Any sensible New Yorker knows the difference between a bicycle and a mother scooter. A bike moves by pedaling, while a scooter is a type of motorcycle with an engine. The latter vehicle is much more powerful and can go faster.
Clearly, scooters are motor vehicles that do not belong in Manhattan’s bike lanes. But many scooter riders have a different view. And bike riders often pay the price.
Dangerous scooters on the Queensboro Bridge
The problem is especially bad on the Queensboro Bridge, where scooters regularly mingle with bike riders and pedestrians. In December, a woman was walking across the bridge when a scooter hit her and knocked her down, according to the New York Post. Fortunately, she was not seriously hurt, though the crash has scared her into taking the bus to work from now on. But a scooter recently hit a bike rider and gave them a brain injury severe enough to require surgery, according to the rider’s friends.
One of those friends noted that due to the curve of the Queensboro bridge, riders often find themselves going about seven mph up an incline. Meanwhile, a scooter might bear down on them going as fast as 40 mph in the opposite direction. Imagine the violence of the possible impact. Whether they are wearing a helmet or not, the person on the bike could easily be thrown several feet and land hard on the pavement, breaking bones or suffering even worse injuries.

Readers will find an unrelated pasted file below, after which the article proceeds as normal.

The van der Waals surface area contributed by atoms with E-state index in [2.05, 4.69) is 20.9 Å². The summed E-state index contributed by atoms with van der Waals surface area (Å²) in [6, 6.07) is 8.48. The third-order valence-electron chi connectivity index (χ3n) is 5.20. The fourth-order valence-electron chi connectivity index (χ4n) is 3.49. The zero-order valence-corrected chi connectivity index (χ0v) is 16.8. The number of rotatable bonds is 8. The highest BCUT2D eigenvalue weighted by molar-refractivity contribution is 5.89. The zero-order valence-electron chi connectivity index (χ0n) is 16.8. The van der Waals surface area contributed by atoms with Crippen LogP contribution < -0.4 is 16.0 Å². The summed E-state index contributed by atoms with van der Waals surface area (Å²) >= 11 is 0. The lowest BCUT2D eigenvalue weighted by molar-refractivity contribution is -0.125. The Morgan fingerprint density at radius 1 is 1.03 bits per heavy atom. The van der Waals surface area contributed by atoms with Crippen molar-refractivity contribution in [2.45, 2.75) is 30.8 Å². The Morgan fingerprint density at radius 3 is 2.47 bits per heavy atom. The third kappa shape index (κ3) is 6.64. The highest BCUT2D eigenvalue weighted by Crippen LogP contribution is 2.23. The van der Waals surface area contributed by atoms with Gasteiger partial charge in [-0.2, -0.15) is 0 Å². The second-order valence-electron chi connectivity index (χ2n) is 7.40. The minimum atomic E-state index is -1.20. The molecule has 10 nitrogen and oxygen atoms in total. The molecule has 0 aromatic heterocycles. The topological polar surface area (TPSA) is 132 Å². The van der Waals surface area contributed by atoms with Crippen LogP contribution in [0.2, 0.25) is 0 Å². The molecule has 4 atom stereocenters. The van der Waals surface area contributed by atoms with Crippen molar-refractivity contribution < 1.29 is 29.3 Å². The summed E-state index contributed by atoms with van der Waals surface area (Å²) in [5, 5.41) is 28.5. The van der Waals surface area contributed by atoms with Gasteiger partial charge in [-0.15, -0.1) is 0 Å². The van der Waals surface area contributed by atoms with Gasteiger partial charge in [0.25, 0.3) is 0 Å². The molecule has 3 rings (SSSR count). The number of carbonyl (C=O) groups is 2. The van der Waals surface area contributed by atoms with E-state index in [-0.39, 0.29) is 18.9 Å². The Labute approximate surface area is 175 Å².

The city has taken steps to protect riders on the bridge, including banning Revel electric scooters from using the bike lane. But the Post recently observed dozens of scooter riders using the bike lanes over two separate hours. The danger clearly remains.